What a week! I’m writing to you from Austin, Texas where I have spent the past four days at South by Southwest.
This internationally recognized interactive, music and film event attracts thousands from around the globe to discuss what’s next in technology and specifically social media. It is fantastic to be here in Austin and meet so many people who share my passion for taking full advantage of social media to deliver great customer experiences.
Perhaps the highlight of SXSW for me was headlining the session titled Social Hotline: How Social Media Impacts Crisis Communications yesterday. The premise of my talk is that social media has become a critical channel for organizations to plan and communicate with customers or communities in times of crisis – but an explosion of conversations in social media often overshadows these efforts.
I invited Dave Carroll, the musician of United Breaks Guitars fame, to join me and share his personal story engaging with brands in social media. Throughout SXSW, I keep hearing “United Breaks Guitars” singled out as a defining moment in the relationship between brands and consumers in social media. Dave really “struck a chord” during our session by shedding light on the customer experience in social media and playing his amazing original music! I also want to thank the SXSW attendees who contributed to the discussion yesterday, and now are continuing the conversation on Twitter.
For those unable to attend SXSW this year, I wanted to bring a little piece of our session to you to help you ponder how your brand can use social media to effectively engage consumers. Here is a recap of the best practices that I shared with our SXSW audience.
How Should Organizations Engage in Social Media Crises?
Organizations can and must plan ahead for how they will engage in social media in a crisis. What do I mean by a “social crisis”? By that I mean anytime an organization is at risk of losing control of their brand in social channels. As examples, consider the recent explosions in consumer conservations on social media about GAP, Groupon, Kenneth Cole, Nestle, Red Cross, and United Airlines. From my perspective, there are five critical steps to prepare your B2C organization for a potential social crisis:
- Understand your organization. Review external communication processes, social capabilities, and corporate culture. This is where we recommend scenario planning. Key questions could include: how would we respond if a vocal customer complaint suddenly went viral? How would we respond to a brandjacking attack?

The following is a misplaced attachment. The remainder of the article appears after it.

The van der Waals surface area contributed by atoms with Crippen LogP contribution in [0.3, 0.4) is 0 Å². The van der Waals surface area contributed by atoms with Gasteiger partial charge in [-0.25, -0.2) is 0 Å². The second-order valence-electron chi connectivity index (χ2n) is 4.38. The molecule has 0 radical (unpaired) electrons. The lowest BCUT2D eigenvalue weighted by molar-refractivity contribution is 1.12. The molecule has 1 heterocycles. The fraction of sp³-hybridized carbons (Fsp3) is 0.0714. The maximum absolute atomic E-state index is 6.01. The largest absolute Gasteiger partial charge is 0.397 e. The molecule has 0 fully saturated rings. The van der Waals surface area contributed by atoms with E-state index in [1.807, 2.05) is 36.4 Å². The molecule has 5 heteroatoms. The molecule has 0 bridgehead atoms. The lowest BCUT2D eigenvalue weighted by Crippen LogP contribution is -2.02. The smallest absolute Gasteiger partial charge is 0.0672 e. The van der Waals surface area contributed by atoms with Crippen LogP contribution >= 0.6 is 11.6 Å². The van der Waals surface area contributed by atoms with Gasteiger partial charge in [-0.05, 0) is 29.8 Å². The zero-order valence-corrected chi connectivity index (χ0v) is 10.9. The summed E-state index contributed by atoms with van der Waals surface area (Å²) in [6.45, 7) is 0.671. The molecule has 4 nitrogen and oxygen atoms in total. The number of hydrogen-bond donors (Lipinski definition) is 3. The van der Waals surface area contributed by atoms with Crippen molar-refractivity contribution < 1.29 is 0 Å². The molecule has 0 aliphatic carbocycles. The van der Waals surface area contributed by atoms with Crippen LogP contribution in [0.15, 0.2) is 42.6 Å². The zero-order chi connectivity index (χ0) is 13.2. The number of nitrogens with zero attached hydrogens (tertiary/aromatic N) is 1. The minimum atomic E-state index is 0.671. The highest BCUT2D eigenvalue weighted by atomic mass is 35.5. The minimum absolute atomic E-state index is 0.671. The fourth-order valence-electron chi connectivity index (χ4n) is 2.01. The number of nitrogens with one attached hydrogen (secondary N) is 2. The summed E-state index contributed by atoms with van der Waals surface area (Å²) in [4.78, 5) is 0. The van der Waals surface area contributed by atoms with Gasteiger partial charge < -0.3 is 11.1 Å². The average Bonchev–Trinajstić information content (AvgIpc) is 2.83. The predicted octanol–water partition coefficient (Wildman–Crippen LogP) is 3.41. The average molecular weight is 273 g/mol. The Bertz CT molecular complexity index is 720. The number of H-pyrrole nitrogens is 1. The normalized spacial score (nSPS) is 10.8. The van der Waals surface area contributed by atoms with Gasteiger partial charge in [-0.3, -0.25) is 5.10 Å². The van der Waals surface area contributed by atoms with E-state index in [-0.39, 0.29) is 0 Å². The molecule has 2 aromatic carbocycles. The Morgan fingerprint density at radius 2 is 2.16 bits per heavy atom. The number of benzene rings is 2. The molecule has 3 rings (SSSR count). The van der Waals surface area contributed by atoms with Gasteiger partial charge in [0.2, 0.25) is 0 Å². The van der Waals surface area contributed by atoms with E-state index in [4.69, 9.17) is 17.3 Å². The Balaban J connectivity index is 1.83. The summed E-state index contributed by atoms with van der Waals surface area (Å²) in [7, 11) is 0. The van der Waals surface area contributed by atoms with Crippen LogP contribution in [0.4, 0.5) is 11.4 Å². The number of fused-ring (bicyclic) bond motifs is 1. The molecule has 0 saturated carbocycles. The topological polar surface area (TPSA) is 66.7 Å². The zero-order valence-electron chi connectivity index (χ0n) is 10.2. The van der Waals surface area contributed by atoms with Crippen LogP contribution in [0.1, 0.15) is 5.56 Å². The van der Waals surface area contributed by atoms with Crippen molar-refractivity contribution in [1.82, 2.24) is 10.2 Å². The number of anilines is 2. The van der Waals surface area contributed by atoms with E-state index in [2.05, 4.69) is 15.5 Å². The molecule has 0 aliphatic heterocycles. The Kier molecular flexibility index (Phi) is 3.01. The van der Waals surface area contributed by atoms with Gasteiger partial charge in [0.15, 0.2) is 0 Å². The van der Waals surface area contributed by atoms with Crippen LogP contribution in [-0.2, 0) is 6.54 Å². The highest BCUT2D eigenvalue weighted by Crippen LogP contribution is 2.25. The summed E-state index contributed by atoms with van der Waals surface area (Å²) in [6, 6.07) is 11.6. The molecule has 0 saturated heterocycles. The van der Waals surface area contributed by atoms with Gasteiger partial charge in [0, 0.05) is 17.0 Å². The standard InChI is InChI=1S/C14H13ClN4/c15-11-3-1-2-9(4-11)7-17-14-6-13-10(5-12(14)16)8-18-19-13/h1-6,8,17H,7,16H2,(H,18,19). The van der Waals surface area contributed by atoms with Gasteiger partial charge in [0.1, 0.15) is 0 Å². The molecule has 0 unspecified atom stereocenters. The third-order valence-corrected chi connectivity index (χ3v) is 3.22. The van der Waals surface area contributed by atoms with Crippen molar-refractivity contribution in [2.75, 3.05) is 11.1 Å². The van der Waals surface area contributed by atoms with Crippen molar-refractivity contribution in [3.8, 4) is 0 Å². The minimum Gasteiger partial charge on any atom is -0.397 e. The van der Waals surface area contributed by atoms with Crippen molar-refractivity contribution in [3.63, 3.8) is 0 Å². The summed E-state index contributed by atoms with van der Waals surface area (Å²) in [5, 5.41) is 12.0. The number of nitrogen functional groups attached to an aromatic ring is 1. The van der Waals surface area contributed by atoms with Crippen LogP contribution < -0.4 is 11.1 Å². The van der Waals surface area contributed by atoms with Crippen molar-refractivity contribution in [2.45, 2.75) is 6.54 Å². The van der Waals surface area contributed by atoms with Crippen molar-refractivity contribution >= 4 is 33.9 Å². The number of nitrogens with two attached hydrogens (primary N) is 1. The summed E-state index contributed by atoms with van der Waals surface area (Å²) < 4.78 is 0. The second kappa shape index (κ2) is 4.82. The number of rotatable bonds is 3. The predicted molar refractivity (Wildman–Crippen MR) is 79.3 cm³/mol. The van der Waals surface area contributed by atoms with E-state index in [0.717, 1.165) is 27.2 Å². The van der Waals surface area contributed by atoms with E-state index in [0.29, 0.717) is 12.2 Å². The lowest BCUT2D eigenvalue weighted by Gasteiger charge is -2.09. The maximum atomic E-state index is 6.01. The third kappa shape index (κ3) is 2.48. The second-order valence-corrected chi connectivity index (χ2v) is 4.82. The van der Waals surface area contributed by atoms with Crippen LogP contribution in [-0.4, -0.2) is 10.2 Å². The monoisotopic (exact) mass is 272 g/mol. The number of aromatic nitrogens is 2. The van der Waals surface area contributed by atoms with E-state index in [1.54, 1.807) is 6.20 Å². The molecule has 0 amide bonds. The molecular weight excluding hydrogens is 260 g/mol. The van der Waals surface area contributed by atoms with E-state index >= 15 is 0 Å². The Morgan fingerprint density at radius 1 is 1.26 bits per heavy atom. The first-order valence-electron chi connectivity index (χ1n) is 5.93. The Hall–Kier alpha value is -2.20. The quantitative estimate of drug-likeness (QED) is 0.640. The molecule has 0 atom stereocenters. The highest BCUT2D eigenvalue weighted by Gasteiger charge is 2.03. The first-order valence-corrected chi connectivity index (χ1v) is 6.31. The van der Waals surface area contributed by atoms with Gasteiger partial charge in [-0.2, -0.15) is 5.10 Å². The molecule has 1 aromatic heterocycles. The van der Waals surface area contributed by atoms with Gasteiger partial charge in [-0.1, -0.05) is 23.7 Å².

- Create a new social mindset in your organization. The social shift calls for a mindset characterized by transparency, accountability, employee empowerment, and planned spontaneity. Technology is certainly a crucial component of dealing with crisis communication, but preparing processes and practices must come first.
- Know your consumers. Listen to conversations unfolding on the social web about your brand, and respond/employ proactive social support. Also identify your customer advocates on the social web – they will be invaluable in the event of a crisis.
- Form a social crisis team. A successful social strategy must cross the boundaries of department and hierarchy because consumers expect a seamless experience. Build a cross-functional team, including a social media manager, a product owner, and at least one executive sponsor. Draw up a social team charter to clarify roles and responsibilities and create an internal collaboration space for this team.
- Roll out a social crisis communications plan. Develop a playbook with guidelines for the social crisis team. Define an escalation process for potential PR issues. Build feedback into every step so you can adapt. Your plan needs to think through three areas – process and culture (what / who needs to change), technologies and tools (what to use to get there), and key metrics (what to track).
If I could leave you with one thought, it would be the importance of planned spontaneity. It’s critical to remember that companies can and must plan ahead for how they will engage in social media in a crisis.
Join the #SocialHotline Conversation
In the spirit of SXSW, I invite you to join the conversation that started in Austin and has moved online. We introduced a new hashtag #SocialHotline to facilitate this discussion on Twitter. I also invite you to share your reactions, insights and questions in the comments section below. Inquiring minds wants to know – What do you think are the best practices for how brands handle social media crises? What are the biggest hurdles to helping a brand through such a crisis? What should a brand like United Airlines have done differently?
About David Vap
A 17-year veteran to the technology industry, David joined RightNow in 2006 and currently holds the title of Chief Solutions Officer. In this position he is responsible for the entire RightNow solution including Products, Partners, and Best Practices, including the five Centers of Excellence. To read more by David on social media best practices, please visit the RightNow blog.
RightNow is a provider of on demand customer experience solutions that help consumer-centric organizations deliver great customer experiences. Founded in 1997, RightNow is headquartered in Bozeman, Montana, employs more than 800 people, and serves nearly 2,000 organizations worldwide. RightNow is listed on the NASDAQ under the symbol RNOW.